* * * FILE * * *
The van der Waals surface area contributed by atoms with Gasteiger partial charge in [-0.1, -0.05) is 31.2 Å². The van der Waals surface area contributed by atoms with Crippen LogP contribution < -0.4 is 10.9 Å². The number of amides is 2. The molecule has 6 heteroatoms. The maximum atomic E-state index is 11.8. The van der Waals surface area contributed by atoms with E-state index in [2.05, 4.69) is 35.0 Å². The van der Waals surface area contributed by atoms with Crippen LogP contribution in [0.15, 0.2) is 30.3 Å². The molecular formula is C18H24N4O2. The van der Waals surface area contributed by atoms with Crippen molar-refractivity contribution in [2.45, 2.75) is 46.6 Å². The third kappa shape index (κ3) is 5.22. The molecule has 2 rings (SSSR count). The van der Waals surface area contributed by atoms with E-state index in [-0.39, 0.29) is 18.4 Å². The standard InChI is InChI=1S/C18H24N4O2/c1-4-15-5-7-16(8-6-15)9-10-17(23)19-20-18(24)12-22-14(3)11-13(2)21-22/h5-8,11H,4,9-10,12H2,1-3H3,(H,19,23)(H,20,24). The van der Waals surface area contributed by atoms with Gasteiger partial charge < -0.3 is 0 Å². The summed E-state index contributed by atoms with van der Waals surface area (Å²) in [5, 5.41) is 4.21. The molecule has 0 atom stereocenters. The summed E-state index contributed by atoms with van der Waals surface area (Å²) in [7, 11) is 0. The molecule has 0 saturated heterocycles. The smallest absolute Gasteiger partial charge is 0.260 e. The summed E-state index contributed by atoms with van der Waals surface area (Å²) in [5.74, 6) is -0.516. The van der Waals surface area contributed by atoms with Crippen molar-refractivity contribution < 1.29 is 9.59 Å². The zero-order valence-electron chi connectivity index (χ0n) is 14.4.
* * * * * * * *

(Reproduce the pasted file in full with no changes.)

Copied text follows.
The van der Waals surface area contributed by atoms with Gasteiger partial charge in [-0.1, -0.05) is 31.2 Å². The van der Waals surface area contributed by atoms with Crippen LogP contribution < -0.4 is 10.9 Å². The number of amides is 2. The molecule has 6 heteroatoms. The maximum atomic E-state index is 11.8. The van der Waals surface area contributed by atoms with E-state index in [2.05, 4.69) is 35.0 Å². The van der Waals surface area contributed by atoms with Crippen LogP contribution in [0.15, 0.2) is 30.3 Å². The molecular formula is C18H24N4O2. The van der Waals surface area contributed by atoms with Crippen molar-refractivity contribution in [2.45, 2.75) is 46.6 Å². The third kappa shape index (κ3) is 5.22. The molecule has 2 rings (SSSR count). The van der Waals surface area contributed by atoms with E-state index in [-0.39, 0.29) is 18.4 Å². The standard InChI is InChI=1S/C18H24N4O2/c1-4-15-5-7-16(8-6-15)9-10-17(23)19-20-18(24)12-22-14(3)11-13(2)21-22/h5-8,11H,4,9-10,12H2,1-3H3,(H,19,23)(H,20,24). The van der Waals surface area contributed by atoms with Gasteiger partial charge < -0.3 is 0 Å². The summed E-state index contributed by atoms with van der Waals surface area (Å²) in [5, 5.41) is 4.21. The molecule has 0 atom stereocenters. The summed E-state index contributed by atoms with van der Waals surface area (Å²) in [7, 11) is 0. The molecule has 0 saturated heterocycles. The smallest absolute Gasteiger partial charge is 0.260 e. The summed E-state index contributed by atoms with van der Waals surface area (Å²) in [5.74, 6) is -0.516. The van der Waals surface area contributed by atoms with Crippen molar-refractivity contribution < 1.29 is 9.59 Å². The zero-order valence-electron chi connectivity index (χ0n) is 14.4.